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Let’s look at the Kansas City metropolitan area (KCMA), which spans the states of Kansas and Missouri. Kansas has about 40% of the population in the area, Missouri has 60%. This represents about 30% of the total population of Kansas but only 20% of the population of Missouri.

Now imagine a horrible virus hits the country (let’s call it COVID-21). In the KCMA, 70% of Kansas population is infected, while 35% of the Missouri population is infected. Outside the KCMA, the remaining populations of the two states have 5% infection rates.

If we look at what percent of the states infected, we get the following figures:

|State|Insides KCMA |Outside KCMA|Total % of State Infected|

|:-|:-|:-|:-|

|Kansas|30% of pop. * 70% rate = 21%|70% * 5% = 3.5%|21% + 3.5% = 24.5%|

|Missouri|20% of pop. * 35% rate = 7%|80% * 5% = 4%|7% + 4% = 11%|

Kansas looks to be way worse off than Missouri! We’d better focus our efforts on Kansas. But wait, the KCMA is the really the hot zone. Let’s look at the infection rates in the KCMA:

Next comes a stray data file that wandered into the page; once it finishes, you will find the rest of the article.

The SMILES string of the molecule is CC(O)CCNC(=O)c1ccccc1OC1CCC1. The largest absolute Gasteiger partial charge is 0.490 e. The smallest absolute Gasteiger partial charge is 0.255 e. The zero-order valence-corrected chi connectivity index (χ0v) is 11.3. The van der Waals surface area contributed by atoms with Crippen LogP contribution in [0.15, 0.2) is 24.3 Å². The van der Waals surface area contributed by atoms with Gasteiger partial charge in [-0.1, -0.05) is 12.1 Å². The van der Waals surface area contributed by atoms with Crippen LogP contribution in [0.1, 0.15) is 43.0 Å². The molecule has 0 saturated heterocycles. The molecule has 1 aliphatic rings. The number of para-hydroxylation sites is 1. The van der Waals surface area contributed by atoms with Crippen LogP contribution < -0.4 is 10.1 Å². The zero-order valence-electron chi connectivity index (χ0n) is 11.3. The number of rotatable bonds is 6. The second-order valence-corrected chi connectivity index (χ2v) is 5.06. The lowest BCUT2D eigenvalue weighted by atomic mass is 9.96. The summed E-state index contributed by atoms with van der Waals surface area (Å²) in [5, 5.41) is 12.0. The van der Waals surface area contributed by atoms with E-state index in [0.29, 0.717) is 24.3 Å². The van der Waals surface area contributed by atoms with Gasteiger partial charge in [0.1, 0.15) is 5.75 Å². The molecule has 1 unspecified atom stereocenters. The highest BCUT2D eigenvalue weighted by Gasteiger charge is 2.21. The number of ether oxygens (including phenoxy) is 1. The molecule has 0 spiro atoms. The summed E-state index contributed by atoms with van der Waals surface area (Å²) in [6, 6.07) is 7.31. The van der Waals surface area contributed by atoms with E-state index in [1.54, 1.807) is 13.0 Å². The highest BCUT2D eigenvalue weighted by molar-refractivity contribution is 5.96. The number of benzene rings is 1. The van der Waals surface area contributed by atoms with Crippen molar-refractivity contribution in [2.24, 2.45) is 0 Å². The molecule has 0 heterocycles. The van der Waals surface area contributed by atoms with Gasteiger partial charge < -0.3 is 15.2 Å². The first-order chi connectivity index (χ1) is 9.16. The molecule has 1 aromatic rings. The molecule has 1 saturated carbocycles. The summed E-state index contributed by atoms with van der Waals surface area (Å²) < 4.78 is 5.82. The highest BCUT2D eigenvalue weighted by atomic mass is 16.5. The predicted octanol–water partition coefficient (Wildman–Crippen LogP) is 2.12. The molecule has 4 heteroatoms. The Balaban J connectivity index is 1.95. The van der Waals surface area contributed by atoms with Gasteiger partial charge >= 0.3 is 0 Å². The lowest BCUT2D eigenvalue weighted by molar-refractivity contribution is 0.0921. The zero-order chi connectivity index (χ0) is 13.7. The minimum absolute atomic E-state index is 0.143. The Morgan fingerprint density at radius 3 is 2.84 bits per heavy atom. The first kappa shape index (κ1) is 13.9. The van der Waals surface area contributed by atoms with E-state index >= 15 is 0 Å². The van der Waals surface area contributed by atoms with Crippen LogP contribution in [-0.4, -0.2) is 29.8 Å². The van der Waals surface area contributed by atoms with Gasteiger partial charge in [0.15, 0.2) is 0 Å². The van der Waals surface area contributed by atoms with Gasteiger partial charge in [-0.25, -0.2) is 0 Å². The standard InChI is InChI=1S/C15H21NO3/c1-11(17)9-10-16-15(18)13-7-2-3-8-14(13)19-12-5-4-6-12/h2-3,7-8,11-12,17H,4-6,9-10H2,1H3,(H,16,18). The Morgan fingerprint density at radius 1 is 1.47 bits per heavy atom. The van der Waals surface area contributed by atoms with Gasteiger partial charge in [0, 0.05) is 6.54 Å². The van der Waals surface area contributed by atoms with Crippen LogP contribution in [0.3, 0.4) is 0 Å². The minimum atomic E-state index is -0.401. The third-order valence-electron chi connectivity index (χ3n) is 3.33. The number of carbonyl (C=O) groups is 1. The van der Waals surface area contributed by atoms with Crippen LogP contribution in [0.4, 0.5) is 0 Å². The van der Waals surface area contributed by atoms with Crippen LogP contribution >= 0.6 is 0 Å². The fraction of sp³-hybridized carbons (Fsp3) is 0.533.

|State|Percent of KCMA Population infected|

|:-|:-|

|KS|40% of KCMA * 70% infection rate = 28%|

|MO|60% of KCMA * 35% infection rate = 21%|

|Total|28% + 21% = 49%|

Almost half the population of the KCMA is infected! We should definitely focus our efforts on the KCMA. But these numbers overrepresent the problem in the Missouri part of the KCMA, which only has a 35% infection rate, while drastically underrepresenting the 70% infection rate in the Kansas part.

So now we’ve looked at the data through a few different geographical groupings and come away with different conclusions. We would determine a different course of action depending on how we aggregate the data. This is modified areal unit problem in action.